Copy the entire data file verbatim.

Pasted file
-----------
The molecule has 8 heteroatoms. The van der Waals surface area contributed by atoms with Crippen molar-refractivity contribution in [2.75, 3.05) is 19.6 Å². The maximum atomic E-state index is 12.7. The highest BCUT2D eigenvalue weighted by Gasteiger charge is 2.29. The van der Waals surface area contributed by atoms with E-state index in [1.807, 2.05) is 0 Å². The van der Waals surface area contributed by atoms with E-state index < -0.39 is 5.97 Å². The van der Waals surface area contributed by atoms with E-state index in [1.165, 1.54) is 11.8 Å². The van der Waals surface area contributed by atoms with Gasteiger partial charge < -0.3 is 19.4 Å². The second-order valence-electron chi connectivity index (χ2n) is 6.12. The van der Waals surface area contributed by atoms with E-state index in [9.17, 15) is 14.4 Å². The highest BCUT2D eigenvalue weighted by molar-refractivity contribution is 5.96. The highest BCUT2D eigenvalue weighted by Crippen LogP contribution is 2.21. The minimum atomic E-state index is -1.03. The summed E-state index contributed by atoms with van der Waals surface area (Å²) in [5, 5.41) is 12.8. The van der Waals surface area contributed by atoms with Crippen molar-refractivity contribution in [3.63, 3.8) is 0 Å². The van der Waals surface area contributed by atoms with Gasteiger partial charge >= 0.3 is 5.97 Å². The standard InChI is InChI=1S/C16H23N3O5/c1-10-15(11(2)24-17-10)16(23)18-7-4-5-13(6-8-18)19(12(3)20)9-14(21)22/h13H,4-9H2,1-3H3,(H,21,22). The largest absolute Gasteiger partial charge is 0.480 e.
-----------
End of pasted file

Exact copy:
The molecule has 8 heteroatoms. The van der Waals surface area contributed by atoms with Crippen molar-refractivity contribution in [2.75, 3.05) is 19.6 Å². The maximum atomic E-state index is 12.7. The highest BCUT2D eigenvalue weighted by Gasteiger charge is 2.29. The van der Waals surface area contributed by atoms with E-state index in [1.807, 2.05) is 0 Å². The van der Waals surface area contributed by atoms with E-state index < -0.39 is 5.97 Å². The van der Waals surface area contributed by atoms with E-state index in [1.165, 1.54) is 11.8 Å². The van der Waals surface area contributed by atoms with Gasteiger partial charge < -0.3 is 19.4 Å². The second-order valence-electron chi connectivity index (χ2n) is 6.12. The van der Waals surface area contributed by atoms with E-state index in [9.17, 15) is 14.4 Å². The highest BCUT2D eigenvalue weighted by molar-refractivity contribution is 5.96. The highest BCUT2D eigenvalue weighted by Crippen LogP contribution is 2.21. The minimum atomic E-state index is -1.03. The summed E-state index contributed by atoms with van der Waals surface area (Å²) in [5, 5.41) is 12.8. The van der Waals surface area contributed by atoms with Crippen molar-refractivity contribution in [3.63, 3.8) is 0 Å². The van der Waals surface area contributed by atoms with Gasteiger partial charge >= 0.3 is 5.97 Å². The standard InChI is InChI=1S/C16H23N3O5/c1-10-15(11(2)24-17-10)16(23)18-7-4-5-13(6-8-18)19(12(3)20)9-14(21)22/h13H,4-9H2,1-3H3,(H,21,22). The largest absolute Gasteiger partial charge is 0.480 e.